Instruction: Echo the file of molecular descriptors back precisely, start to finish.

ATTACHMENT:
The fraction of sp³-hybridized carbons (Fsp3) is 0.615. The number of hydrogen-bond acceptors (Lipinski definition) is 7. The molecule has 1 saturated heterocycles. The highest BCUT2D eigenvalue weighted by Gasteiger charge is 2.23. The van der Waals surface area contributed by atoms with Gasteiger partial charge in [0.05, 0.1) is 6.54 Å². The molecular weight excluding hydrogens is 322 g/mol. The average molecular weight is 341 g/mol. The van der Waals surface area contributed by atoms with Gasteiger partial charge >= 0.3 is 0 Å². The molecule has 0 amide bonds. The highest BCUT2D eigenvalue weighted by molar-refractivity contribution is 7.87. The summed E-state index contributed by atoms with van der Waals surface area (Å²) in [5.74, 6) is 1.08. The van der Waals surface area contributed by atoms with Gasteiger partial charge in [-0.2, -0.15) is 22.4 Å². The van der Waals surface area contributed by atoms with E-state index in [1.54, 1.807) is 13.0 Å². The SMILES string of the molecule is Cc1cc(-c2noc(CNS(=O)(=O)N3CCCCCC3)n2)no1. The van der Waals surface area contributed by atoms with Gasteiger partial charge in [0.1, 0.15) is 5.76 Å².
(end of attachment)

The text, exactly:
The fraction of sp³-hybridized carbons (Fsp3) is 0.615. The number of hydrogen-bond acceptors (Lipinski definition) is 7. The molecule has 1 saturated heterocycles. The highest BCUT2D eigenvalue weighted by Gasteiger charge is 2.23. The van der Waals surface area contributed by atoms with Gasteiger partial charge in [0.05, 0.1) is 6.54 Å². The molecular weight excluding hydrogens is 322 g/mol. The average molecular weight is 341 g/mol. The van der Waals surface area contributed by atoms with Gasteiger partial charge >= 0.3 is 0 Å². The molecule has 0 amide bonds. The highest BCUT2D eigenvalue weighted by molar-refractivity contribution is 7.87. The summed E-state index contributed by atoms with van der Waals surface area (Å²) in [5.74, 6) is 1.08. The van der Waals surface area contributed by atoms with Gasteiger partial charge in [-0.2, -0.15) is 22.4 Å². The van der Waals surface area contributed by atoms with E-state index in [1.54, 1.807) is 13.0 Å². The SMILES string of the molecule is Cc1cc(-c2noc(CNS(=O)(=O)N3CCCCCC3)n2)no1. The van der Waals surface area contributed by atoms with Gasteiger partial charge in [0.1, 0.15) is 5.76 Å².